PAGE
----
Thinking of new online activities to engage with your learners for the fall? We’ve explored digital escape rooms, online Wikipedia-Edit-A-Thons, and documenting COVID-19 stories. Many libraries have created video tutorials in their library/content management systems like Canvas, Moodle, Blackboard, or LibGuides. There are other strategies and tools to engage with your community beyond Zoom.
Here are resources you might want to explore further for your instruction program:
- Guide on the Side: The University of Arizona Libraries created this interactive resource that anyone can adapt. Guide on the Side helps students learn about navigating your library’s website, as well as Google, search engines, and databases! You may want to experiment with this feature for your own library tutorial program.
- Using online survey tools such as Google Forms/Sites as digital platforms: Librarians can use these resources to create online modules or “gaming features” that teach information literacy with embedded videos. This narrative-based tool makes the online experience interactive for the user, and relies on eye-catching graphics to capture and maintain their attention. Here’s an example from University of Minnesota Twin Cities’ Information Fallout Quests that other libraries can consider adopting! Interactive Articulate Storyline Modules is another useful tool to consider: we love that these open files can be downloaded by anyone for their own institution! The memory game is another great example of applying gamification in an information literacy module.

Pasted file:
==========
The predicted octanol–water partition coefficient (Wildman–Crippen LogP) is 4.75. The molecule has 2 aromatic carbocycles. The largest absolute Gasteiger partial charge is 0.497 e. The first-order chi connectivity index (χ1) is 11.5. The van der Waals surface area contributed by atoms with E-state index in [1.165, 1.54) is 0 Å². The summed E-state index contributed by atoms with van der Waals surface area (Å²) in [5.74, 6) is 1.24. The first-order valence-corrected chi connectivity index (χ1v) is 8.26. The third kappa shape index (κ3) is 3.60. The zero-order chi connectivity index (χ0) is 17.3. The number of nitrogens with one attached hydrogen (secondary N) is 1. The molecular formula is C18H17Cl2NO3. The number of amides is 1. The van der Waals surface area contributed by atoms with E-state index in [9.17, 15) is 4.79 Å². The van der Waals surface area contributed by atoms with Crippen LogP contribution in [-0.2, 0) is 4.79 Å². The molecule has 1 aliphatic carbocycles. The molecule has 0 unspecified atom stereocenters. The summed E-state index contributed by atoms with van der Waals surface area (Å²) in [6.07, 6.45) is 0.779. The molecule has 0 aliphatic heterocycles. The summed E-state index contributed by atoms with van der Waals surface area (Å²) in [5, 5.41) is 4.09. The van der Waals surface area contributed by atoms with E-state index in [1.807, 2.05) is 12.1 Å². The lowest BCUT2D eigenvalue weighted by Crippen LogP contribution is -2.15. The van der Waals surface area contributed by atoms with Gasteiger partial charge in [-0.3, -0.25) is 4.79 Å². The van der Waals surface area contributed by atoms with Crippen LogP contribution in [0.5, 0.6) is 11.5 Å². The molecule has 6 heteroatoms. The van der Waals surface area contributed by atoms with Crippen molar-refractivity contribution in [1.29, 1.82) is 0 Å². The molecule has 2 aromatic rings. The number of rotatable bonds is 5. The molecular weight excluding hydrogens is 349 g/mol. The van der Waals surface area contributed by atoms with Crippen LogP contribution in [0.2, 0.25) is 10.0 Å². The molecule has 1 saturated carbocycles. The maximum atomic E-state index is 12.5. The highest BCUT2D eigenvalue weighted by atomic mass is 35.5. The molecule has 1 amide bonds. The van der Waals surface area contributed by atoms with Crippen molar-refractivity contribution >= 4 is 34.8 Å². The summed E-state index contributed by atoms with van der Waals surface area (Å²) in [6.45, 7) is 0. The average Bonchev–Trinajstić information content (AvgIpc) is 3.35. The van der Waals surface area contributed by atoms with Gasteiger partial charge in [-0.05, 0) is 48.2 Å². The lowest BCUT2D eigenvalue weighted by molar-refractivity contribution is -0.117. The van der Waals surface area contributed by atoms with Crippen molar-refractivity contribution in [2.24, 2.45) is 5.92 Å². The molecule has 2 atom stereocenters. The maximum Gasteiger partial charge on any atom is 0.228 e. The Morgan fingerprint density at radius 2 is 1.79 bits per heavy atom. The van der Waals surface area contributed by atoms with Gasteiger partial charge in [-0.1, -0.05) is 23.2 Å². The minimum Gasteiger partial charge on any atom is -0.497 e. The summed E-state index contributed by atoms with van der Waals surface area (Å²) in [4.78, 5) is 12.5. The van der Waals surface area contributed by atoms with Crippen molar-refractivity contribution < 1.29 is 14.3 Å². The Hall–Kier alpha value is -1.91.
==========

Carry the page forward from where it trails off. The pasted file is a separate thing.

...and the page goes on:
- Online assignments: Need to develop online assignments for your digital learning objects? Consider these resourceful repositories: ACRL PRIMO, ACRL Framework for Information Literacy Sandbox, or CORA for online activities and assignments to increase the level of engagement with your distance learners.
- Accessibility and usability testing: It’s a great achievement to create online learning programs for your students! But have you done usability testing on them beforehand? Digital learning objects should be accessible to all of your students because there may be specific challenges in the web design of your programs. Speak to your school’s disability services department, and inquire whether your digital learning objects are accessible for individuals with disabilities while ensuring compliance with federal and state regulations. You may also want to try WAVE (web accessibility evaluation tool) to explore your site’s technical and web issues. It’s important to ensure that your library tools can be used by anyone in the community.
- Digital technology tutorials: Even students in an online environment may lack the technology skills they need to succeed in courses requiring digital presentations, digital visual aids, or data visualization projects. Empower students to train themselves and get comfortable with the software commonly used in higher education. Share links on your course to user-friendly free tutorials from GCF Learn Free. Help students learn how to use software like Microsoft Office, which will bring them up to speed and increase their confidence toward digital projects.